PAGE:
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Wires unrelated to bugging: police

Wires unrelated to bugging: police
Wires unrelated to bugging: police

TAIPEI (Taiwan News) – The wires found in a building where opposition Taipei City mayoral candidate Ko Wen-je had his policy office were unrelated to the bugging of phones, police said Friday.
Ko’s staff said late Tuesday they found two suspicious wires on the third floor of the building which could have been used to tap two phones inside the policy center on the ninth floor.
After questioning a man Thursday who had effectuated work on the building’s telecom system, police said that contrary to earlier claims, the two wires found were not related to any attempt to record phone conversations. Earlier reports said the wires, described in the local media as “mouse tails,” could have been linked up to recording devices.
Police said the building did not have surveillance cameras installed inside or in the main lobby, and only one showing passersby on the sidewalk outside, making it difficult to know who had been entering and leaving the building.
Three technicians who had been contracted to perform rebuilding work on the third floor as well as security guards had been interviewed, police said, promising that interrogations of witnesses would continue.
A telecom specialist told police during questioning Thursday that during a visit to the building on Tuesday morning, he had found no suspicious wires either on the first or third floor.
The incident has grown into a war of words between the Ko camp and his opponents, the campaign of Kuomintang mayoral candidate Sean Lien and his campaign chief, lawmaker Alex Tsai.
Ko wondered Friday that if the bugging of phones was not directed against him, then who would be targeted. His campaign official Lee Ying-yuan insisted that eavesdropping equipment had been found at the building and that police should continue to test for fingerprints and DNA evidence. Whether the telecom technician had seen any wires or not was not really relevant, Lee said in a reaction to the police statements.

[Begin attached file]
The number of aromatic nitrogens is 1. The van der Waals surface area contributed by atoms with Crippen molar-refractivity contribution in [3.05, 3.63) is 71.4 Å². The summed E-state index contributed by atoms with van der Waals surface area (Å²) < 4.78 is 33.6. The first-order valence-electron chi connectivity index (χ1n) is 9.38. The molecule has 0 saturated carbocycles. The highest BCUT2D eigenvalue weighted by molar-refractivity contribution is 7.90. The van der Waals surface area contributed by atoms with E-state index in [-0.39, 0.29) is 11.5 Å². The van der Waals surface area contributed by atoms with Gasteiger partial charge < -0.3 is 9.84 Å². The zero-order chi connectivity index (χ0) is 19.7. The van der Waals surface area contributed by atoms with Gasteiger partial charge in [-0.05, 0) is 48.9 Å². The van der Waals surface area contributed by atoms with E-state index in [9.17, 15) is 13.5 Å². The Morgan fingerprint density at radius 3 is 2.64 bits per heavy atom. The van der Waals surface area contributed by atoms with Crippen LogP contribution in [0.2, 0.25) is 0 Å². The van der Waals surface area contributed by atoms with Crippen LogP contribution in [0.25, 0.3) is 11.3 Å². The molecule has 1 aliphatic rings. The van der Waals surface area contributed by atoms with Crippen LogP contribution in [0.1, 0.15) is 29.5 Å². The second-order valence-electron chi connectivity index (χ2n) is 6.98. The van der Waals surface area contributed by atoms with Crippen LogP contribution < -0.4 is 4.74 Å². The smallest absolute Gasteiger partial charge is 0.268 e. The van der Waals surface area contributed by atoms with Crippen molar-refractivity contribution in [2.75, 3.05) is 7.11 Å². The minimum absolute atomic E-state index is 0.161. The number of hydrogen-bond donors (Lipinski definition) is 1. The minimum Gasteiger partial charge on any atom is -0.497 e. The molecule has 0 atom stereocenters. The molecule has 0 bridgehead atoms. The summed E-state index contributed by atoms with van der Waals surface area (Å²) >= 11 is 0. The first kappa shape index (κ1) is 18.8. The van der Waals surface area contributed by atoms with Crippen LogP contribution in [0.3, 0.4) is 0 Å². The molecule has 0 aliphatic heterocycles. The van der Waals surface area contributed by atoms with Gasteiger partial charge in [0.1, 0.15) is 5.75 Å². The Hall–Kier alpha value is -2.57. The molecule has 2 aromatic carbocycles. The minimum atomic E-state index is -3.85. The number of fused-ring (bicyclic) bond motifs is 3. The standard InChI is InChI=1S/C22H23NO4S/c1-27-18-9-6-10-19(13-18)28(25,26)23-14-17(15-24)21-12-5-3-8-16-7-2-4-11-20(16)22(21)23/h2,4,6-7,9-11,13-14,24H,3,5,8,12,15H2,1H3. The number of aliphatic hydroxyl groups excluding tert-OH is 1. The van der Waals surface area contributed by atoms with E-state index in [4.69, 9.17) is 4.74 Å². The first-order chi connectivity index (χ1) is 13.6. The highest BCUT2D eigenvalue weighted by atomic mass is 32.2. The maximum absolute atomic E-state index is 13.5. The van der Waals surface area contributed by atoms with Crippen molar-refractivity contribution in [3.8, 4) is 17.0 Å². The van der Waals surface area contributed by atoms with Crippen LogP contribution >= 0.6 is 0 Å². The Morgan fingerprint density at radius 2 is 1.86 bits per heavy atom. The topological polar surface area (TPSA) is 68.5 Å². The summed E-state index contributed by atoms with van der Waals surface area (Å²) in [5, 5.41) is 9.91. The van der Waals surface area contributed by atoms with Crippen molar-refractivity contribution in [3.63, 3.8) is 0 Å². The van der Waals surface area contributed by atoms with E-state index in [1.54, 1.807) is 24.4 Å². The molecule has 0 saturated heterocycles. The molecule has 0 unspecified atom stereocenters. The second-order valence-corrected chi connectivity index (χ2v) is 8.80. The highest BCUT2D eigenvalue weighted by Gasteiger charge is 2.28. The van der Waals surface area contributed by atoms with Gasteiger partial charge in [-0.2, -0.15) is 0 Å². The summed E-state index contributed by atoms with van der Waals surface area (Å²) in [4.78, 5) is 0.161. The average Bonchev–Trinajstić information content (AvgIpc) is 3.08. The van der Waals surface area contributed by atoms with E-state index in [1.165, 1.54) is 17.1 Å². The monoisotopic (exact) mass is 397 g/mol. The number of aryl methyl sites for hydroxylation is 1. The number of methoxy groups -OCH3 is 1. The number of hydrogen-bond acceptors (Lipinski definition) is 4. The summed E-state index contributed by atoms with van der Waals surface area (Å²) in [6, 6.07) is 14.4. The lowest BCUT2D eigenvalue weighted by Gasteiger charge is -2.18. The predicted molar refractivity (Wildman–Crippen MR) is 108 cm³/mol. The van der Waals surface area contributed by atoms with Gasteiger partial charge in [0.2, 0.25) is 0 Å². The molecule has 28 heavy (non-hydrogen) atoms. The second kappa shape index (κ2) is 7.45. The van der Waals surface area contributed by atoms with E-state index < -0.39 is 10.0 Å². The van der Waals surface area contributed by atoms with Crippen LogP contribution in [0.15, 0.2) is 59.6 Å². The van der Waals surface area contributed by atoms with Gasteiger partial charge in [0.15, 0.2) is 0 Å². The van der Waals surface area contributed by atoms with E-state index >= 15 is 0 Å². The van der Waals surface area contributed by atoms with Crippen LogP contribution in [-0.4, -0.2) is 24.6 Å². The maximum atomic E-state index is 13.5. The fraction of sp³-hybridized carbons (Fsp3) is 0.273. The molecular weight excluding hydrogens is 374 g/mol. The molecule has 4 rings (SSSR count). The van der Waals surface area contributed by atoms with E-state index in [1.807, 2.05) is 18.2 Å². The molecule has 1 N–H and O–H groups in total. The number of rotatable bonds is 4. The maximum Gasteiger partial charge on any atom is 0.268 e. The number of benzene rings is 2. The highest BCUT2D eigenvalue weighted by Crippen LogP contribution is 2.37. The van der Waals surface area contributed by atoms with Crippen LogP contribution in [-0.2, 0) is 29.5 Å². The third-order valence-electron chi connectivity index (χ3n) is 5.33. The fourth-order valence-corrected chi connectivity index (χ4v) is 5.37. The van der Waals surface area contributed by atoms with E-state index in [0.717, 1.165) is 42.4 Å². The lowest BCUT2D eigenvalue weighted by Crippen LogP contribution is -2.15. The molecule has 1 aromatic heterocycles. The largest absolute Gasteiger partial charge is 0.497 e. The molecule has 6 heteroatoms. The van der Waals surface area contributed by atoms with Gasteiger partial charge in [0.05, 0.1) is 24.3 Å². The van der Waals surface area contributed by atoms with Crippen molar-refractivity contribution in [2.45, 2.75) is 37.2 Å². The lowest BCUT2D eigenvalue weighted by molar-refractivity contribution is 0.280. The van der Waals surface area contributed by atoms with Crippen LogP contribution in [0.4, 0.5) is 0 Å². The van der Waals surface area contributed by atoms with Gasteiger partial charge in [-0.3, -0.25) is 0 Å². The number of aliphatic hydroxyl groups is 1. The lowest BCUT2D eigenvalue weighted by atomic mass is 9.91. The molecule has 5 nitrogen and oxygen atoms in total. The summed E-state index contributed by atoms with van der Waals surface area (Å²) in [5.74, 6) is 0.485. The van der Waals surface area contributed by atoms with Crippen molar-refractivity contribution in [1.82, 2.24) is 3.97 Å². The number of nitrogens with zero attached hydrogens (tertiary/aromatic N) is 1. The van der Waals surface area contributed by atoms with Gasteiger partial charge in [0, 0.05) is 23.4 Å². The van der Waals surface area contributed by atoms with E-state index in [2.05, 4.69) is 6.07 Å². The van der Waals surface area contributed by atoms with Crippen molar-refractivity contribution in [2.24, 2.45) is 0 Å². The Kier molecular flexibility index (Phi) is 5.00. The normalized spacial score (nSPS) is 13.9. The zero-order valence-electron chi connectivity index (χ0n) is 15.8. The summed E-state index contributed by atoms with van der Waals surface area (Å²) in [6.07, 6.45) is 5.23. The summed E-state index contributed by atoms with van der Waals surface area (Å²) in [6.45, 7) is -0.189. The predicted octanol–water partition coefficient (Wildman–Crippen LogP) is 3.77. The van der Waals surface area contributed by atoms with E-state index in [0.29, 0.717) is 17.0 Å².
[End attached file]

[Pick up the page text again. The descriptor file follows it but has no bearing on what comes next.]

Tsai accused top officials inside the Ko campaign of having installed the wires themselves to create a scandal. The charge met with strong denials from Lee, who challenged the KMT legislator to come up with video or DNA evidence for his allegations. Ko also rejected Tsai’s comments. “This is not our style,” Ko said about the allegations that his campaign had been plotting to portray itself as a victim.
Lee said Tsai should first explain how he obtained details about Ko’s itinerary as well as a list of 14 potential policy advisers. It was Tsai’s posting of those details online which led the Ko campaign to believe its phones had been tapped. The KMT lawmaker claimed that the name list had been revealed by Ko campaign officials.
Media reports made references to the fact that the sixth floor of the same building was occupied by a business association with close links to the KMT.